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Is Walking the Fountain of Youth?

Walking just might be the perfect exercise: It’s low impact, reduces the risk of high blood pressure, heart disease and dementia; strengthens your heart, boosts mood, raises vitamin D, burns calories and builds muscle.

Harvard University created a chart that compares the effects of aging with the effects of exercise and found that, in almost every category, exercise counteracts the effects of aging. Now, new studies offer two more reasons to go for a brisk walk.

WALKING & HIIT

Research published in the March 2017 issue of “Cell Metabolism” found that a brisk walk could help slow the aging process. The study broke 72 participants into two age groups (18–30 and 65–80) and three exercise groups (high-intensity interval training, strength training and HIIT with strength training). At the end of the 12-week period, researchers noted that participants in the HIIT group, which included biking or “difficult” treadmill walking, had significant changes at the cellular level.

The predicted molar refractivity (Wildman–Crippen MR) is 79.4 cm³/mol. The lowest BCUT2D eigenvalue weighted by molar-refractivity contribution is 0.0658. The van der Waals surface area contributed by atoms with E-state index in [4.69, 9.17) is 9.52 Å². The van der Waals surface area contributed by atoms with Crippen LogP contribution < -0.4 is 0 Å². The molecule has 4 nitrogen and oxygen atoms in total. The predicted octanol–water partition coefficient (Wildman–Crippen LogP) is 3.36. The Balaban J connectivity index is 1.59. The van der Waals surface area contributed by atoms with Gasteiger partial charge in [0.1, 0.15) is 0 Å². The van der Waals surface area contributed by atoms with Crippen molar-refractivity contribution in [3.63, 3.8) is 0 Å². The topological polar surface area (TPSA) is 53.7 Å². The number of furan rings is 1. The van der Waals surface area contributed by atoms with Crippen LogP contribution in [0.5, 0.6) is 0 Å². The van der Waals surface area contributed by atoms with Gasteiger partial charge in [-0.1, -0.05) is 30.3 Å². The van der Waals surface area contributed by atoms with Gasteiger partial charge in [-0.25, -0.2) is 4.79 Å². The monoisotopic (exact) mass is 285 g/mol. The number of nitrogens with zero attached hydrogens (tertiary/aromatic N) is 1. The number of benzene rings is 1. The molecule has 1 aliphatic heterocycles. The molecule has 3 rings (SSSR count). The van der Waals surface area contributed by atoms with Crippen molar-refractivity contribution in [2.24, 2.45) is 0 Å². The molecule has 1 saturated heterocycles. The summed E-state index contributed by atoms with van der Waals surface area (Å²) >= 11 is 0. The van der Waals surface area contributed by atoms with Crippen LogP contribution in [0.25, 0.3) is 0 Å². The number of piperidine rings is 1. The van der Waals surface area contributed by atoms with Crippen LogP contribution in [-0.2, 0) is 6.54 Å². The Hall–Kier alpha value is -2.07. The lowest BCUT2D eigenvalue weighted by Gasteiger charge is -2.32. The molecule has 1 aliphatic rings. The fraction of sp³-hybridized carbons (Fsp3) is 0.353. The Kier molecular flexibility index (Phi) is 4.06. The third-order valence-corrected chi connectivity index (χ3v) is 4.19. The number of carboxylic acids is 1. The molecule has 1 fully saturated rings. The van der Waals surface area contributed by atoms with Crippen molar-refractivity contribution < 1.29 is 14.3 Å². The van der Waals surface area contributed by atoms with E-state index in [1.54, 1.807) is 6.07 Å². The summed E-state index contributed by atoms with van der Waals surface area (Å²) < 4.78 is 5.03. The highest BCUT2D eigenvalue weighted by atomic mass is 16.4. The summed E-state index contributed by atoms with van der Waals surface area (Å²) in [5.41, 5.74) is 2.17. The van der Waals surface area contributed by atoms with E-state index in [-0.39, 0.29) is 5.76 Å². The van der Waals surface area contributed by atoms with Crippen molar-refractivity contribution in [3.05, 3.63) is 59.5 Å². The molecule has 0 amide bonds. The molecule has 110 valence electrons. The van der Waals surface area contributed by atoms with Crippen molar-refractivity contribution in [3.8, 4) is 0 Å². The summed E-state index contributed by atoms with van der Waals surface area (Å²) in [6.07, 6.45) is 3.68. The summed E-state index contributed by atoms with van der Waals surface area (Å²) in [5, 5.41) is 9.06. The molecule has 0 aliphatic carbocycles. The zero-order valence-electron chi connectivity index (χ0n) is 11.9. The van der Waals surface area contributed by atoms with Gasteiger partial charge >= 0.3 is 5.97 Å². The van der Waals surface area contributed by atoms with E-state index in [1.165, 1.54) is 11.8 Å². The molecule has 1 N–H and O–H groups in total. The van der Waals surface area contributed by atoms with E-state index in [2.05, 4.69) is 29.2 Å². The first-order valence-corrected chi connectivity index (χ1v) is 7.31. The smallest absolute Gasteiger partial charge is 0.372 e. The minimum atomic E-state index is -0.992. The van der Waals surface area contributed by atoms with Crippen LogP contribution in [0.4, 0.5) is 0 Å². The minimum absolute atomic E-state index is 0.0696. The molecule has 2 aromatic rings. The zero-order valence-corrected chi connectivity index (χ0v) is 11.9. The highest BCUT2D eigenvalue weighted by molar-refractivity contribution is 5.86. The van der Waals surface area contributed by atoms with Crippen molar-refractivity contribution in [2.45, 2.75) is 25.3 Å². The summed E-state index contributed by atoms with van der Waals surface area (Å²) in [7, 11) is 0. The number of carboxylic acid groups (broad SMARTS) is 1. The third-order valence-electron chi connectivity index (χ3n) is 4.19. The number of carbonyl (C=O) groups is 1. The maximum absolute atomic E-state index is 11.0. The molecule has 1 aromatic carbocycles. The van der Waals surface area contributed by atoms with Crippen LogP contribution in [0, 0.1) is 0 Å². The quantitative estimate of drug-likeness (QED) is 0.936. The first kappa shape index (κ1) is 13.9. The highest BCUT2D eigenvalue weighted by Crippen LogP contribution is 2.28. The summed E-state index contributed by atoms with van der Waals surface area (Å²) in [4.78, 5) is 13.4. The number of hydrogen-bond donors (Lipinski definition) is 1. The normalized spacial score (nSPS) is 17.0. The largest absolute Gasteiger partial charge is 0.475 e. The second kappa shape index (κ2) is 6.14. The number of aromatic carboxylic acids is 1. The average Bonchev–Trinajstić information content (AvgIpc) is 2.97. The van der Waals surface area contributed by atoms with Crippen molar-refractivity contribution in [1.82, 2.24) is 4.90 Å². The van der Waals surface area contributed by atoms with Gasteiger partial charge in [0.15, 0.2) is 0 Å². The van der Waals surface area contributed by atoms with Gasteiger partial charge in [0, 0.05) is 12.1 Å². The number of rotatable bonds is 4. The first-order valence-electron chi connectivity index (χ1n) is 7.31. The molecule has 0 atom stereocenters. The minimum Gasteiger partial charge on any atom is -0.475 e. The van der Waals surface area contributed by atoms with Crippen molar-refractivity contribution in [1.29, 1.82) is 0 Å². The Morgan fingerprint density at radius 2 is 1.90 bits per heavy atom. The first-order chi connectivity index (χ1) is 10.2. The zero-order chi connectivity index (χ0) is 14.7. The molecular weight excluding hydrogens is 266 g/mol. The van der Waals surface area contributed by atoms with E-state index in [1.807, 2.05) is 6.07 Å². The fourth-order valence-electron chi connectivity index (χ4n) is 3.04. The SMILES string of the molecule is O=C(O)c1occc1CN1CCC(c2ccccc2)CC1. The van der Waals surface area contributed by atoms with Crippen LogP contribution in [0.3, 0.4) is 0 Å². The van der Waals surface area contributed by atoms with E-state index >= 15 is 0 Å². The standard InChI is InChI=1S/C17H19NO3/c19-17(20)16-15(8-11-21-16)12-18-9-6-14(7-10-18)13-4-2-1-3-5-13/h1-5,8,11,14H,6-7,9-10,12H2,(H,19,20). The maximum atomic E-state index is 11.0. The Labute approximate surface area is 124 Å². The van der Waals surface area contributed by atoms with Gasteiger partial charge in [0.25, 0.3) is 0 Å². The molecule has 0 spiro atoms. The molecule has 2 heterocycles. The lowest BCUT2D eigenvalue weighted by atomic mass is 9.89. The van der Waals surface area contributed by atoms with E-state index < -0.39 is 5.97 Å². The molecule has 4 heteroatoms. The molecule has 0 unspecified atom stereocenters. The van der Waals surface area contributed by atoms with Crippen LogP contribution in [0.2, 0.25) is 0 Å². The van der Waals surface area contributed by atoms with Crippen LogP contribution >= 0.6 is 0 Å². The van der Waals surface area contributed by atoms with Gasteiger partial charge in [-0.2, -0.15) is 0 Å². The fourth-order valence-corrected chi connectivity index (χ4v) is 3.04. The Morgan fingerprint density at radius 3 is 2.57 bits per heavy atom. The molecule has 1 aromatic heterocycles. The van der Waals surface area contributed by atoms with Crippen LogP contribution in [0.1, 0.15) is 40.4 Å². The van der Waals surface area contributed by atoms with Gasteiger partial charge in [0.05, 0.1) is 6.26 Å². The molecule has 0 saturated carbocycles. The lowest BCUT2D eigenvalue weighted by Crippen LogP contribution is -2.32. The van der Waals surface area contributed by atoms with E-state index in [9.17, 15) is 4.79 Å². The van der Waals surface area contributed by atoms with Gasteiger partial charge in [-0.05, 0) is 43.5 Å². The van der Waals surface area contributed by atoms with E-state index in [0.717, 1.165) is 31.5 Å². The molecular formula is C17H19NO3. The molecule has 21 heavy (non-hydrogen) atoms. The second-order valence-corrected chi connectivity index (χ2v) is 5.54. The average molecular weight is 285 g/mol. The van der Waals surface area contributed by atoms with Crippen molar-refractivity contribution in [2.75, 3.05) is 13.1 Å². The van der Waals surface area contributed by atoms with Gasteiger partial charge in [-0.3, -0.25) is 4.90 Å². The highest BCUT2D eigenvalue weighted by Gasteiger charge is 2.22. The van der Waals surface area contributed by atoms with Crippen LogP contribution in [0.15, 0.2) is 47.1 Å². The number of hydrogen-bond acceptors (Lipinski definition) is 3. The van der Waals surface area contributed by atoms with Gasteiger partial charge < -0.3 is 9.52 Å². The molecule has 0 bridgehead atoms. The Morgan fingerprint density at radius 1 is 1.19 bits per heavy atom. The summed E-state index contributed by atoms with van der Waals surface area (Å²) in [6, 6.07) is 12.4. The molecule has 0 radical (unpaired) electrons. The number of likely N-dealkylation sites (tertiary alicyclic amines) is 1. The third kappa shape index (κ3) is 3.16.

HIIT caused cells to make more proteins in the mitochondria, which take in and break down nutrients and create energy; and the ribosomes, the cell structures that make protein and repair cell damage. In the younger group, mitochondrial function increased 49%; the increase was 69% in the older group.

What this means, according to K. Sreekumaran Nair, MD, diabetes researcher at the Mayo Clinic and senior author of the study, is that exercise appears to stop aging at the cellular level. In addition to cellular changes, those in the HIIT group had improved insulin sensitivity, which could reduce their risk of diabetes.